A lot or a little?
The parents' guide to what's in this book.
What parents need to know
Parents need to know that this book, while funny and often uplifting, may trouble young readers. The young protagonist struggles to answer many questions, including the one most important to him: Why do kids have to die?
- Parents say
- Kids say
What's the story?
Here are some ways to live forever, according to Sam, an 11-year-old boy with leukemia: Make a Philosopher's stone. Become a vampire. He shares these and other ideas in his journal, dotted with scrapbook pictures and random lists (such as true facts about coffins). When Sam lists all the things he wants to do, he and his best friend, Felix, set out to accomplish them. That means riding in a blimp -- and kissing a girl.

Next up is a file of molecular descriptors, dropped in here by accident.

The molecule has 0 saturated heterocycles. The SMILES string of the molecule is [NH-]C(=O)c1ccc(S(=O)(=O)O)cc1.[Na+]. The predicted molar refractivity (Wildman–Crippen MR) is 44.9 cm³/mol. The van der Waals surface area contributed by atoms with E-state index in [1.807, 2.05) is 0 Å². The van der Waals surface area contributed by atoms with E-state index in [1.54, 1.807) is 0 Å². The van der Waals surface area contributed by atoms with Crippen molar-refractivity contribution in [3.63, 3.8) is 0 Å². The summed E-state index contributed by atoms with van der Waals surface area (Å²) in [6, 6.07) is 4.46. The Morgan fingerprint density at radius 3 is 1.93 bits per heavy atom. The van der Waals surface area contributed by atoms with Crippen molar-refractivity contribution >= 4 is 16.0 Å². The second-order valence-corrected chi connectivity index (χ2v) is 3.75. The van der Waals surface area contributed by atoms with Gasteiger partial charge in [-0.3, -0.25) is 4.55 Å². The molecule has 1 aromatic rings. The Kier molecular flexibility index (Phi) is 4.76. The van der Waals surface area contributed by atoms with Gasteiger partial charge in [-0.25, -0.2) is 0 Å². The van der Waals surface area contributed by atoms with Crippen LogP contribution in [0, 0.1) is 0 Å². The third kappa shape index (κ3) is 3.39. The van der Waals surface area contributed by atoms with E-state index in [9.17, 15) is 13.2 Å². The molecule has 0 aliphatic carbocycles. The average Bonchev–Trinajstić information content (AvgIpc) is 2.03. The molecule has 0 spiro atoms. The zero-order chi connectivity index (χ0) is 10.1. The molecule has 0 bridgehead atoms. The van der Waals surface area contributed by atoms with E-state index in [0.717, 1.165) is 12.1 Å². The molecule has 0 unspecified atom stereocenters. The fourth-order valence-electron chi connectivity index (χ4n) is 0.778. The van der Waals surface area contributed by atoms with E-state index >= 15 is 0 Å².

Is it any good?
Nicholls finds true emotion in Sam's relationships with his family and friends, including his heartbreakingly real interaction with his father, who pretends Sam's illness doesn't exist. As much as readers will want to fight it, the novel stays true to Sam to the end.
While some well-known books (A Bridge to Terabithia being the most obvious) touch on childhood loss, most follow the perspective of those left behind. WAYS TO LIVE FOREVER offers a fictional 11-year-old's first-person take on dying. Sam is a sweet, believable boy who is never saintly -- "I want to do my things!" he insists, tired of visitors and being "nice to aunts and uncles all day." Despite the sad premise of terminal illness, Sam finds plenty of joy in life, whether goofing off with his friend or trying to call up Marie Antoinette's ghost on a Ouija board (and who should show up but MARIAN TWANET).